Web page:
[0057] In some embodiments, for alkylate formation, a desirable oxidation effluent fraction from an oxidation process can have a molar ratio and/or volume ratio of isoparaffin (e.g. , isobutane) to alcohol (e.g., tert-butyl alcohol) of about 5 : 1 to about 200 : 1, or about 5 : 1 to about 100 : 1, or about 10 : 1 to about 100 : 1, or about 10 : 1 to about 40 : 1. This can correspond to, for example, conversion of at least about 0.5 wt% of the isobutane under the oxidation conditions, or at least about 1.0 wt%. Alternatively, the conversion of isoparaffin (e.g., isobutane) to alcohol (e.g., tert- butyl alcohol) may be higher, for example, a molar ratio and/or volume ratio of isoparaffin (e.g., isobutane) to alcohol (e.g., tert-butyl alcohol) can be about 0 : 1 to about 20 : 1 ; about 0 : 1 to about 2 : 1, or about 1 : 1 to about 10 : 1. In various aspects, at least about 10% (and up to 100%) of the isoparaffin (e.g., isobutane) can be converted to an alcohol (e.g., terty -butyl alcohol), or at least about 20%, or at least about 30%, or at least about 40%, or at least about 50%, or at least about 60%), or at least about 70%>, or at least about 80%>, or at least about 90%>, or at least about 95%>, or at least about 99%, or about 10% to about 100%, or about 50% to about 100%, or about 80% to about 100%). In some aspects, a fraction generated by the isobutane oxidation reaction may have a suitable ratio of tert-butyl alcohol to isobutane. In other aspects, a product fraction from the isobutane oxidation reaction can be blended with additional isobutane to form a feed for alkylate formation.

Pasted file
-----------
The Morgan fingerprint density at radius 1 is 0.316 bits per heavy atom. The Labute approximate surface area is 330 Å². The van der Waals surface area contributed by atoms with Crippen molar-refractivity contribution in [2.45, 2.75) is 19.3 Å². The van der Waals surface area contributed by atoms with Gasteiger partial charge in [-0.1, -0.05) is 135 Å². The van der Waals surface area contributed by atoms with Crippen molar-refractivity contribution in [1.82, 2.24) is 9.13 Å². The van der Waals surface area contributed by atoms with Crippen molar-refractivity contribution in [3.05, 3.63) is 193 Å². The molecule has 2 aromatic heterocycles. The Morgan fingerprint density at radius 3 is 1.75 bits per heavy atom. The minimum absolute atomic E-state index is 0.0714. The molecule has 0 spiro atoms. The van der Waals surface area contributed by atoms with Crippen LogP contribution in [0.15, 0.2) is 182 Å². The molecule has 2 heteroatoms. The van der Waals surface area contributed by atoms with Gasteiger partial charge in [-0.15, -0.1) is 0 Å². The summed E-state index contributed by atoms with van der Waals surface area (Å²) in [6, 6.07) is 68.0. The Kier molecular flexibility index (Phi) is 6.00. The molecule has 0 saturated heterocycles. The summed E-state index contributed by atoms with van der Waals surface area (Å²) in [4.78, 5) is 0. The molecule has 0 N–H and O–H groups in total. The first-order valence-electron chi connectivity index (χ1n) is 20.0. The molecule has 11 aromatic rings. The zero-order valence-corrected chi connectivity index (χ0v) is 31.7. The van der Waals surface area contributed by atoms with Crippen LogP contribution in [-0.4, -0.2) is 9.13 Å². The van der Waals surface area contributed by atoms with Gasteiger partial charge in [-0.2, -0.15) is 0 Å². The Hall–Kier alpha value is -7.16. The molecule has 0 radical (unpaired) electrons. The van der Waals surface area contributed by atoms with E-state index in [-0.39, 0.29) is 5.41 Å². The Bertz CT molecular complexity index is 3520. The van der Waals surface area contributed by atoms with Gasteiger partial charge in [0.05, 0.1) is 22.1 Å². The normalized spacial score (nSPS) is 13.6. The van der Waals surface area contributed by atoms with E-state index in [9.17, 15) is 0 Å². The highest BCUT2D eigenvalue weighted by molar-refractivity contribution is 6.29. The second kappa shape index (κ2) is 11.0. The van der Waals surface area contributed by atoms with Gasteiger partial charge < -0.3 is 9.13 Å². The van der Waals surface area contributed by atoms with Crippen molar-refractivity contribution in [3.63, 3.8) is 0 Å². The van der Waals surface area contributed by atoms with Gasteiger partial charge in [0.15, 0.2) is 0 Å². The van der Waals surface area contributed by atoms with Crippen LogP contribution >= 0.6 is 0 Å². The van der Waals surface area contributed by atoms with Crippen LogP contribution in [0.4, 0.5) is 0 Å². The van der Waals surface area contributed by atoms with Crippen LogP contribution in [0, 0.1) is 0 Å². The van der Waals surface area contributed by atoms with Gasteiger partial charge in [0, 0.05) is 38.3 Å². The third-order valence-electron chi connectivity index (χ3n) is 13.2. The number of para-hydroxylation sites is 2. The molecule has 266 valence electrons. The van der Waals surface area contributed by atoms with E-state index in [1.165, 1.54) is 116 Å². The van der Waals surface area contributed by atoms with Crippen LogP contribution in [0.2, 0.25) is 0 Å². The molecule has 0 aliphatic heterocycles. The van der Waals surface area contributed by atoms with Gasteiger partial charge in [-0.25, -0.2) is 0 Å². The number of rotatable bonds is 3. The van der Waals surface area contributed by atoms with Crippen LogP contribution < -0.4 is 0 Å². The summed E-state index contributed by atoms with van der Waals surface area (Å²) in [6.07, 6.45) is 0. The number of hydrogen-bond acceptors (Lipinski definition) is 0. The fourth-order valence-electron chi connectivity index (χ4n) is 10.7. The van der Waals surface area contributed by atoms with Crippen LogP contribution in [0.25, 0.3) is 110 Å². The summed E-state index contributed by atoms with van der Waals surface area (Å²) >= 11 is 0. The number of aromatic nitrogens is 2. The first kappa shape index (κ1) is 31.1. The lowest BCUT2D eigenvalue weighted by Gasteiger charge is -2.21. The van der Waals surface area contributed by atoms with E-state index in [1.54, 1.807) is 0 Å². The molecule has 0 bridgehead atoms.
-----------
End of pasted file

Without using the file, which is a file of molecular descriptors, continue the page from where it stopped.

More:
[0058] It is noted that other isoparaffins can potentially be oxidized to generate tertiary alcohols. For example, an isopentane or isohexane feed could be oxidized to generated tertiary alcohols. This could be useful, for example, if an available source of isoparaffins includes a mixture of C 4 + isoparaffins. While use of higher carbon number isoparaffins could lead to formation of compounds during alkylation that are above the traditional naphtha boiling range for gasoline formation, such heavier compounds can be readily separated by boiling point separation and used as part of a distillate fuel fraction.